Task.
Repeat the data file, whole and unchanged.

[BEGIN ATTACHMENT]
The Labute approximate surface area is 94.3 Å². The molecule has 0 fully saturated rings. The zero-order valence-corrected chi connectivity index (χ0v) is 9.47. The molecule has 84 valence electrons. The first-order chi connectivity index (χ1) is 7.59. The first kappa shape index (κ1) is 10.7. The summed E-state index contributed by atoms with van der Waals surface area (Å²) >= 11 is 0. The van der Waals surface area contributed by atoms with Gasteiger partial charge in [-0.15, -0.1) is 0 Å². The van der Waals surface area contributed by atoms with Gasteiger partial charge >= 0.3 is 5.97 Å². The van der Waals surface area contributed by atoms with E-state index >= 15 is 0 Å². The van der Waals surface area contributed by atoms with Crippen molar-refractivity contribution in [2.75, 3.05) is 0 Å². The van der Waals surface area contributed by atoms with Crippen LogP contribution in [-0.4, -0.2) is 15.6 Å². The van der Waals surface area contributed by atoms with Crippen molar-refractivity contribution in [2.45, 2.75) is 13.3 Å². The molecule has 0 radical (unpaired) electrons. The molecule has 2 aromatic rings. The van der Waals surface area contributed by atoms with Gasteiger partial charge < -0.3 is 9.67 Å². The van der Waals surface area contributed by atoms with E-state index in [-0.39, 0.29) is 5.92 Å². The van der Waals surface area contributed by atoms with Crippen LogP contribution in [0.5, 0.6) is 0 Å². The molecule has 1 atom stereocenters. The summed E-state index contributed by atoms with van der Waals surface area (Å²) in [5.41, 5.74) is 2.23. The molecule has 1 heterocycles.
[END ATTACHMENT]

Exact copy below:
The Labute approximate surface area is 94.3 Å². The molecule has 0 fully saturated rings. The zero-order valence-corrected chi connectivity index (χ0v) is 9.47. The molecule has 84 valence electrons. The first-order chi connectivity index (χ1) is 7.59. The first kappa shape index (κ1) is 10.7. The summed E-state index contributed by atoms with van der Waals surface area (Å²) >= 11 is 0. The van der Waals surface area contributed by atoms with Gasteiger partial charge in [-0.15, -0.1) is 0 Å². The van der Waals surface area contributed by atoms with Gasteiger partial charge >= 0.3 is 5.97 Å². The van der Waals surface area contributed by atoms with E-state index >= 15 is 0 Å². The van der Waals surface area contributed by atoms with Crippen molar-refractivity contribution in [2.75, 3.05) is 0 Å². The van der Waals surface area contributed by atoms with Crippen LogP contribution in [-0.4, -0.2) is 15.6 Å². The van der Waals surface area contributed by atoms with Crippen molar-refractivity contribution in [2.45, 2.75) is 13.3 Å². The molecule has 0 radical (unpaired) electrons. The molecule has 2 aromatic rings. The van der Waals surface area contributed by atoms with Gasteiger partial charge < -0.3 is 9.67 Å². The van der Waals surface area contributed by atoms with E-state index in [-0.39, 0.29) is 5.92 Å². The van der Waals surface area contributed by atoms with Crippen LogP contribution in [0.5, 0.6) is 0 Å². The molecule has 1 atom stereocenters. The summed E-state index contributed by atoms with van der Waals surface area (Å²) in [5.41, 5.74) is 2.23. The molecule has 1 heterocycles.